• So what's your take @BrandtSolovij ? You'd make a reg form with only one password field and risk being emailed or called by users to recover their password (you'd get those kind of people regardless of your avenues of recovery) OR you'd just prefill the form again on error with password also set while not taking into account the pointless security issues?
    – CSᵠ
    Jan 4, 2013 at 4:26
  • no. Im simply suggesting that the beneficial purpose to forcing a user to re-enter their password upon form validation failure is better to be viewed as a "data validation in totality" exercise than a "user convenience" approach. The end result is the same : Force them to re-enter their password. However the "why" is a or what could be called a manipulation of behavior : The bottom line is we (useful websites) want "real" people registering. I would love to chew up email bandwidth for someone that wants to actively participate in "my" website. Jan 4, 2013 at 4:33
  • @BrandtSolovij: got your point, since in your case you would do anything to help a user who forgot/misspelled the pwd you could drop the 2nd password field in the reg form, but still you shouldn't store the password in any way in case the user missed some other required field, and you can achieve this via AJAX anyway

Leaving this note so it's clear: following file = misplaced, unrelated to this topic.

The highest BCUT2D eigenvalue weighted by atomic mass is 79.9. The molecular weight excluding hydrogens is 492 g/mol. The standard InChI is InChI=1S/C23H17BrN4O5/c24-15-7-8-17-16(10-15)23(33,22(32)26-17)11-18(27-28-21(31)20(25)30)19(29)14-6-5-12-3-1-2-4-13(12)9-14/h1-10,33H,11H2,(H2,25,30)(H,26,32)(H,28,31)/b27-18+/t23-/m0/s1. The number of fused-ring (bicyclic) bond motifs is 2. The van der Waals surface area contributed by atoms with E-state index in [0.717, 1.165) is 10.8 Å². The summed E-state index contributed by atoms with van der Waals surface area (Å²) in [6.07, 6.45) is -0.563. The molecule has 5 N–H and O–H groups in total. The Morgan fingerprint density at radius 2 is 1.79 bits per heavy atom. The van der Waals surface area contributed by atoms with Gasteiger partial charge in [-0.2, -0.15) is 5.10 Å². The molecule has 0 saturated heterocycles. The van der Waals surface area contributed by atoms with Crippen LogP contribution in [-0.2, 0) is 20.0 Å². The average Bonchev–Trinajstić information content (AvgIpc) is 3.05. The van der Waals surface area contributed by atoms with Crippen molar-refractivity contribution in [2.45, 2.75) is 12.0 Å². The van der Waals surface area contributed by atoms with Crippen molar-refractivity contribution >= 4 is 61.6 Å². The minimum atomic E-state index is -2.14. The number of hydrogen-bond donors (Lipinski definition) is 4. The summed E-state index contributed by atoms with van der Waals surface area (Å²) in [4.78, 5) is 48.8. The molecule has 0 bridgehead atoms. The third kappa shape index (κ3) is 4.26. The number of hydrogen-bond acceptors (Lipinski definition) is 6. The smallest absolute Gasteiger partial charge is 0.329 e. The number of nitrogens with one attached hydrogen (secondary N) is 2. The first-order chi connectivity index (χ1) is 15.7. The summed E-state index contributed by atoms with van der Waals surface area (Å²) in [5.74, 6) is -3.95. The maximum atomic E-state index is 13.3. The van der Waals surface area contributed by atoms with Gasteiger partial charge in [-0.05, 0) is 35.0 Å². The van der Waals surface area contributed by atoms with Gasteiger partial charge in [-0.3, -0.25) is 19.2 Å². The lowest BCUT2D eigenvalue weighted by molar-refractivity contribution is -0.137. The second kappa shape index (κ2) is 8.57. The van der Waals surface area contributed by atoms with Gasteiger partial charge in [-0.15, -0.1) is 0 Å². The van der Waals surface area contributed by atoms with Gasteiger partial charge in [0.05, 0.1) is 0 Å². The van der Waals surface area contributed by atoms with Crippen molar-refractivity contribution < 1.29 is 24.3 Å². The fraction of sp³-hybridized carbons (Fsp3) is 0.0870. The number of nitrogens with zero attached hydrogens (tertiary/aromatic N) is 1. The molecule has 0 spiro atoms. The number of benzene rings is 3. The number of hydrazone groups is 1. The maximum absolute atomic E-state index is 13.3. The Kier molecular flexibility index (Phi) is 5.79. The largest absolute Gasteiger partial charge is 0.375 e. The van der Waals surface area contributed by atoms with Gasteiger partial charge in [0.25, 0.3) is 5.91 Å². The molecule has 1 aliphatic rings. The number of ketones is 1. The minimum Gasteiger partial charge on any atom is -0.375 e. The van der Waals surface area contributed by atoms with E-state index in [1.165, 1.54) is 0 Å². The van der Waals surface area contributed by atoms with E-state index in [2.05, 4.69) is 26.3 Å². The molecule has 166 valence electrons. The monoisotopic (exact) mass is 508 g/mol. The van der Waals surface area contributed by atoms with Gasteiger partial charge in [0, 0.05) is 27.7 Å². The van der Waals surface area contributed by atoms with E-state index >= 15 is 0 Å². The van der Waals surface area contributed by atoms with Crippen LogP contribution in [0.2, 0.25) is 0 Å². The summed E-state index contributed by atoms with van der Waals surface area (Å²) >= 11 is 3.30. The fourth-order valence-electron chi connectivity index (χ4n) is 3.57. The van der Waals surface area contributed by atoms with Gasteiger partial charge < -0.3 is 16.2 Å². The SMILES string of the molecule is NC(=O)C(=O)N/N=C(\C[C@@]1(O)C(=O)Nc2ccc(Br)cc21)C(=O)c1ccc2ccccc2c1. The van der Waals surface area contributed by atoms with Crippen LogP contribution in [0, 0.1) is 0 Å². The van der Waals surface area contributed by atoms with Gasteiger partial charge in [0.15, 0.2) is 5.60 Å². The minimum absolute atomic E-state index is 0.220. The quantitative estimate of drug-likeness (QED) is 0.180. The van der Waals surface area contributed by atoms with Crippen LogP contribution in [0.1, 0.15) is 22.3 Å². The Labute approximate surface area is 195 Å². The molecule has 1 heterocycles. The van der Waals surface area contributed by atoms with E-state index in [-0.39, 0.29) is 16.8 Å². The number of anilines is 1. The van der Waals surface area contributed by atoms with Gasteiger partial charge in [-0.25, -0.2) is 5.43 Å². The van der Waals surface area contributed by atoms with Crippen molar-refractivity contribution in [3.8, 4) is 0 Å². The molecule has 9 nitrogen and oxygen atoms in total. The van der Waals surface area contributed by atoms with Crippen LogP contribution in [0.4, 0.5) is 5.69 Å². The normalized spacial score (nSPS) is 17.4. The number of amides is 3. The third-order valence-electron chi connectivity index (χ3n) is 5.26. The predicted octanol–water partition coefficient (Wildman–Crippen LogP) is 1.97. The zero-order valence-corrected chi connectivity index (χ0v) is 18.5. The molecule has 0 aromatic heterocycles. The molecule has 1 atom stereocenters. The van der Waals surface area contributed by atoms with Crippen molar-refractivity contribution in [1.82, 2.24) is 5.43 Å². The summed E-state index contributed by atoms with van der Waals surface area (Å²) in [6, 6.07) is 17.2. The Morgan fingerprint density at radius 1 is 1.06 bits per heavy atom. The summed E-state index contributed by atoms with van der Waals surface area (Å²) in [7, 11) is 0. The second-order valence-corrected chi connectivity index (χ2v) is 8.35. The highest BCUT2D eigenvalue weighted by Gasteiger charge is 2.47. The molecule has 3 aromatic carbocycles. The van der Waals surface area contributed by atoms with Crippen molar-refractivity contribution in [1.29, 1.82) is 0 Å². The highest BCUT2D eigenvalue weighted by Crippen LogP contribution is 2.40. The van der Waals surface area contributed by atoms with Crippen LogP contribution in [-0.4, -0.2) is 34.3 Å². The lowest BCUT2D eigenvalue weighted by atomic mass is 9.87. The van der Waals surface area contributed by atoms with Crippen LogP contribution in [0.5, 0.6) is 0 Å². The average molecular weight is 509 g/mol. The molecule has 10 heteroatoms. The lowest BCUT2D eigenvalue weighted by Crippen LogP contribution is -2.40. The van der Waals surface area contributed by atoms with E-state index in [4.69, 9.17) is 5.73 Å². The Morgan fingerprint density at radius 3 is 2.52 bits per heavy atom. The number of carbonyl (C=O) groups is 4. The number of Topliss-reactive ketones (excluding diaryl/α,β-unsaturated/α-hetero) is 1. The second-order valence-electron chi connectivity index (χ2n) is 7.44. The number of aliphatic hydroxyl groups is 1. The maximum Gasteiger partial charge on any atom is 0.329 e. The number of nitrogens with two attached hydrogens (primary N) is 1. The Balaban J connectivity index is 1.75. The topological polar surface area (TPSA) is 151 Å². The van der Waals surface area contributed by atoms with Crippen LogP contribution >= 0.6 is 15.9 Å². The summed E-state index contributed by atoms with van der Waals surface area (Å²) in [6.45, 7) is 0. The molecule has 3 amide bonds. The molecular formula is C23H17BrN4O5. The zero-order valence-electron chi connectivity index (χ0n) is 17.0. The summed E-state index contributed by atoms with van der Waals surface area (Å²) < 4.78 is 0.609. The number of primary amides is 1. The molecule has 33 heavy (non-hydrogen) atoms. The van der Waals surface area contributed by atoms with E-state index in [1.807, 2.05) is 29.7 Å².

– CSᵠ
    Jan 5, 2013 at 22:39
  • Sorry, but this is not convincing. Firstly, there are already two password fields in the original form, so retyping the password upon error makes you type it not twice, but 4, 6, 8 times or more. Secondly, there's a simple solution to this issue: you don't really need to save the real password on the client-side after the user has submitted it for the first time. Just save it hashed and show "•••••••••••••••" to the user. Jan 6, 2013 at 0:50

Simply put, this is for better security. In order to store data on the form that has already been typed, it's going to be stored by a script to a session variable or appended to a referred link. You don't want to store password data this way. The data can often be easily intercepted or spoofed, so it's best practice not to do this.

Is it possible to do this, yes...but you shouldn't. Plus, most browsers (if configured to store form data), will simply remember a regular input field, keeping that data stored across browsing sessions...but they'll ignore password-type input fields by default.

As an added benefit, it also helps the user to remember the password they typed, by having to do it more than just once or twice. As annoying as it may be, until a better method is more widely accepted and accessible, this is typically how it's going to be done.

  • Thank you, but this is not convincing. Firstly, there are already two password fields in the original form, so retyping the password upon error makes you type it not twice, but 4, 6, 8 times or more. Secondly, there's a simple solution to this issue: you don't really need to save the real password on the client-side after the user has submitted it for the first time. Just save it hashed and show "•••••••••••••••" to the user Sep 6, 2017 at 7:05
  • Let me answer this a different way. If I am presented only one password field and type, for the sake of argument, "passwoed," instead of "password," and then I go to login, I can't. I think I've typed it correctly, but didn't.
    – psiclone
    Sep 7, 2017 at 13:19